This dance existed just as long as the first two, but seems to have gained most of its popularity during the 2-Tone era (1980's, primarily in the U.K. If this isn't familiar, I suggest you read the alt.music.ska FAQ). It has become a powerful standard for discrimination in "the scene"; people who have been going to shows for a year or two often complain that newer arrivals aren't familiar with this dance. Ironically, considering its popularity, it is the most complex to describe. This quality prompts the very common response, "you have to just go to shows and watch everybody else"; that's actually not a bad idea, but not very helpful either. Here's a decent step-by-step how-to:
1. Listen to the music carefully. When you can sort out the beats (the constant 1-2-3-4 of the song, easier for some people to catch than for others), you should begin by alternately putting each foot forward and taking it back, forward on the odds and back on the evens. This is similar to a two-step, in ballroom terms.
2. Next we add the arms. The elbows stay bent, and the hands are balled into fists; the right hand comes forward when the left foot is out, and the left hand comes forward when the right foot is out. When a hand isn't forward, it ought to come back about as far as the hip. This coordination can be tricky- it's the step my mother and grandmother have been having the most difficulty with.
3. To make it look a little smoother, it helps to bob your head along with this movement. If your head goes down on all the ordinary beats (1-2-3-4), it comes up on all the upbeats (the little "ands" in between).
VARIATIONS ON A THEME
That's it for the basics. Elaborating on this takes a little practice. One variation is "bouncing" your fists on the beats. More popular among the skinheads is a variant where the knuckles are pressed together the entire time, and the elbows swing very wide. Sometimes, you can mix in 4 beats of double-time, dancing at twice the speed -- it looks like 4 quick rabbit punches -- this move is demonstrated somewhere in the video for "One Step Beyond". Another move for interludes of double-time is a spurt of running in place with your knees coming way up high, a la "the Blues Brothers".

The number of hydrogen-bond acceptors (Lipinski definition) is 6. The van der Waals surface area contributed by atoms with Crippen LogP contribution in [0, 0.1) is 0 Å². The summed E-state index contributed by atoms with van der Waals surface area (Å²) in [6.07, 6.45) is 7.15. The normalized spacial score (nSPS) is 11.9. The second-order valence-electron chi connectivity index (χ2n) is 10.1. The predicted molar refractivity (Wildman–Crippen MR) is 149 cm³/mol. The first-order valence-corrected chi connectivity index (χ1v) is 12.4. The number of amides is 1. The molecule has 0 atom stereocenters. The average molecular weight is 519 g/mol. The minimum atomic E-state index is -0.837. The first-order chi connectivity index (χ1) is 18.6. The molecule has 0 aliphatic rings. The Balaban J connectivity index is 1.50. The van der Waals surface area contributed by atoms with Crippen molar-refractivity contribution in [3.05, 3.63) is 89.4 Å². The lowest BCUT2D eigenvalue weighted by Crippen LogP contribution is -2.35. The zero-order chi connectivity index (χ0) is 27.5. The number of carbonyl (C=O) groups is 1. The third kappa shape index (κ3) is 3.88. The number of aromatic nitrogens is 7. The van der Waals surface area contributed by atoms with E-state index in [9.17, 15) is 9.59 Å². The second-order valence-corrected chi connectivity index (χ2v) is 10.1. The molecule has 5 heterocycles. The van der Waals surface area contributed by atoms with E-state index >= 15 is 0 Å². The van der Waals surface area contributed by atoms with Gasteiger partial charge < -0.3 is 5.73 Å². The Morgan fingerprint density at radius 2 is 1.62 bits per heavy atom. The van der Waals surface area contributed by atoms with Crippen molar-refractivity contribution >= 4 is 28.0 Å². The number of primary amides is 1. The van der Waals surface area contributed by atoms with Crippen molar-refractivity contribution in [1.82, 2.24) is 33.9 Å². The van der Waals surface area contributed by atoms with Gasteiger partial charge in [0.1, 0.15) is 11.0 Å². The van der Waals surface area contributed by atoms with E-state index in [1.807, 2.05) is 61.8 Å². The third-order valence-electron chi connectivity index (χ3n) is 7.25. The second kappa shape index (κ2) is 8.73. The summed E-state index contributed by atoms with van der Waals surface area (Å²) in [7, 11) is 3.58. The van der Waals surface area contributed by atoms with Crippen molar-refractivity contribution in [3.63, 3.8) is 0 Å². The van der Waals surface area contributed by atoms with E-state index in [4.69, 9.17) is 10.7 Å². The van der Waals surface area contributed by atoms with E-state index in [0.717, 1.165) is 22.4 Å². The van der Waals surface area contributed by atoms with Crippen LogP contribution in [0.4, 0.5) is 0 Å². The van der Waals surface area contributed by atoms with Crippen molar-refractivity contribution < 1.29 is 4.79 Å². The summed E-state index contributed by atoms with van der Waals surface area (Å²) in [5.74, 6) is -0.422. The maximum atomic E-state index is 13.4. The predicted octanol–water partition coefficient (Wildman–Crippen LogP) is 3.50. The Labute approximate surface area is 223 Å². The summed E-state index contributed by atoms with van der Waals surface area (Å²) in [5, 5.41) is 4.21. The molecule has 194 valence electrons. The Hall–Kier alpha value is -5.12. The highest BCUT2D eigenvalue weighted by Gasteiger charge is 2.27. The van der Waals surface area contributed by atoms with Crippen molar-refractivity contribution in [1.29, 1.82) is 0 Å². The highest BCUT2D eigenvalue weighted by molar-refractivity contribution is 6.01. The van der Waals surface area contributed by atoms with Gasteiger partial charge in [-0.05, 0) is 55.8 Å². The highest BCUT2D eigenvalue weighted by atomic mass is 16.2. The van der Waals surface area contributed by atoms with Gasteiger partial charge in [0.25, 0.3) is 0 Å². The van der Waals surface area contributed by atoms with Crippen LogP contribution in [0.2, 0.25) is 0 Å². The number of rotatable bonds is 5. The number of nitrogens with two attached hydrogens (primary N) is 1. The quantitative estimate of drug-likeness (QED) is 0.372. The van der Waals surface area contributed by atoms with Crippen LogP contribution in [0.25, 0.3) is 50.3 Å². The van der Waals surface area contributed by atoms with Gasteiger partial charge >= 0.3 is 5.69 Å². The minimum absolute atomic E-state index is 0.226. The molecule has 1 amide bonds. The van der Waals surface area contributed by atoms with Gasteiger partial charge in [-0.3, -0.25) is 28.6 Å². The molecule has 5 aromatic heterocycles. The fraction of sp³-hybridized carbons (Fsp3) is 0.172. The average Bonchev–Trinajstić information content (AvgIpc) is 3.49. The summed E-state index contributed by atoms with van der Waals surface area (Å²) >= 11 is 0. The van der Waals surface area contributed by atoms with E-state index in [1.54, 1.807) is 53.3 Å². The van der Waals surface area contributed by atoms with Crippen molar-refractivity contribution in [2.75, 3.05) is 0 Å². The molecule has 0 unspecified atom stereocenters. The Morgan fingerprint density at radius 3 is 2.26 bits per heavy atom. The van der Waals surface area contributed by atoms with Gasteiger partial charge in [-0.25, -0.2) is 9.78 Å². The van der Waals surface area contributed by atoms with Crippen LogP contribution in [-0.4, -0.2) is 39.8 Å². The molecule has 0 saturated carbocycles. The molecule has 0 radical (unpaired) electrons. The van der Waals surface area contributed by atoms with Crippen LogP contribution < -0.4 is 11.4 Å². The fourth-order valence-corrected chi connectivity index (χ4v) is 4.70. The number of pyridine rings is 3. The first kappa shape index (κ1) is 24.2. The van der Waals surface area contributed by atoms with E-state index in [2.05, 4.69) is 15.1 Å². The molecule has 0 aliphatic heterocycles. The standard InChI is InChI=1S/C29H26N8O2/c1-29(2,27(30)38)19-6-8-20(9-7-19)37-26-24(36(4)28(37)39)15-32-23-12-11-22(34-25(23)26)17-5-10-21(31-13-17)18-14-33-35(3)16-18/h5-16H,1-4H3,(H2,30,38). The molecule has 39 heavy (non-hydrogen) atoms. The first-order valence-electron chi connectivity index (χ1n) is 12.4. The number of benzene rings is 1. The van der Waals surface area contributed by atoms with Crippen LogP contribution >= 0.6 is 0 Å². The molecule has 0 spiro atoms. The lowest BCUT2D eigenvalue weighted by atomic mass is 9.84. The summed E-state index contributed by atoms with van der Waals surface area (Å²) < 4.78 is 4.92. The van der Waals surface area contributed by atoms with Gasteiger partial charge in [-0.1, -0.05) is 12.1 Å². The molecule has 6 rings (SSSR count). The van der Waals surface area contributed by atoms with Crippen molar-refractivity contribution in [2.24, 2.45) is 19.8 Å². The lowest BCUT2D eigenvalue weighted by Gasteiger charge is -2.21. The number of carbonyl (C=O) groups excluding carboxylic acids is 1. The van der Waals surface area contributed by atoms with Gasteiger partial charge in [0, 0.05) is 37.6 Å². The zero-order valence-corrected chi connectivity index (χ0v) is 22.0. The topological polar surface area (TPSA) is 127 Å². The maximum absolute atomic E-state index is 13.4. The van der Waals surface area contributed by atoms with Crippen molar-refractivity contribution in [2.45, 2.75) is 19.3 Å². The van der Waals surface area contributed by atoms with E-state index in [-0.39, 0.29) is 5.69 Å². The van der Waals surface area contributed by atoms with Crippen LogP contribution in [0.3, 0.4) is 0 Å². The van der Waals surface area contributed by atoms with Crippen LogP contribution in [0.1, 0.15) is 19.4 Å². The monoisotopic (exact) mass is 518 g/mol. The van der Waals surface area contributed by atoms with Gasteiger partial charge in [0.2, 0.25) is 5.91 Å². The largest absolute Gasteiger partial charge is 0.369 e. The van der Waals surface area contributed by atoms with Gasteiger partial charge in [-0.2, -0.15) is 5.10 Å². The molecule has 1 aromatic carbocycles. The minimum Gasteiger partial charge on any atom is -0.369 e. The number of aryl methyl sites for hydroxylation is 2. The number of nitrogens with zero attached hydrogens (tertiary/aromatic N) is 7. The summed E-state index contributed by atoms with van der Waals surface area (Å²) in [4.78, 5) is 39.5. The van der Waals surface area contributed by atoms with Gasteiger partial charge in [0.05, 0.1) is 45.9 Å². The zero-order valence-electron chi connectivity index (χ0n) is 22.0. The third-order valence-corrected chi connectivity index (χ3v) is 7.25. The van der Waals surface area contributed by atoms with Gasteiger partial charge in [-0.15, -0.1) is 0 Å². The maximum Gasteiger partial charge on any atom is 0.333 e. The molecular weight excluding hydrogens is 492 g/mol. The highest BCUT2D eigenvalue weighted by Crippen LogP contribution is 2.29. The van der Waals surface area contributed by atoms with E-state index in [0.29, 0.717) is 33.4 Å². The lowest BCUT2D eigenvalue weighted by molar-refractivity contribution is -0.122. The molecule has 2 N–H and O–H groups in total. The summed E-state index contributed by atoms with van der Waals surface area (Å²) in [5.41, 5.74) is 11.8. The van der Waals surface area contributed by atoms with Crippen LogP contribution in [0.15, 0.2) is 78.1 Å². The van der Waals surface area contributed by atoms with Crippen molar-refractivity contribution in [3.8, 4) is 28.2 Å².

While people usually skank side-by-side in rows facing the stage, I've encountered variations to adapt this dance for two people. One is to simply do the dance facing someone. This looks best if you're NOT a mirror image (i.e., you should each put your right foot in at the same time. Hokey Pokey, anyone?). Another is to do a pinwheel, each person following the other in a circle. Both of these require a bit more coordination than dancing alone, in order to stay in synch. Also, these variations take up more room; you'll only get enough space to do this at a show when the floor is not crowded, or if other patrons back off in fear of your flailing limbs.
The amount of variation only increases in today's world where ska mingles with Swing, Latin, and Punk influences. I find that one thing holds true for these hybrid genres: Say you're listening to a band whose sound you could characterize as "Latin ska". Some songs use rhythms to which you could either do "ska dances" or Latin dances, interchangeably.
Others alternate between one type of rhythm and the other in separate sections of the song. The latter is often the recourse of unskilled bands which don't understand the technique required to blend gently from one rhythm to the other, although sometimes good bands will pull this alternating maneuver off well.
WHAT DO YOU DO WITH ALL THIS?
This is, of course, your decision entirely. You may decide that the only benefit you derive from this piece is to be better informed on the opinions and practices of the people you always saw around you at shows and never understood. On the other hand, if you've always stood there tapping your foot, really wanting to bust a move, but been very concerned about how to get started, you're the person I wrote this article for. If it gives you any confidence and guidance, then I've accomplished what I wanted to do.
I don't expect anybody to take their first stab at dancing at a show. It's a lot less frightening to "test-drive" some moves somewhere you feel safer (i.e., at home in front of your stereo). Once you feel comfortable enough to dance in public, it can open up an entire new realm of social possibilities. Never mind how nice it is to have the confidence to ask someone else to dance; the feeling you get when someone else asks YOU is phenomenal.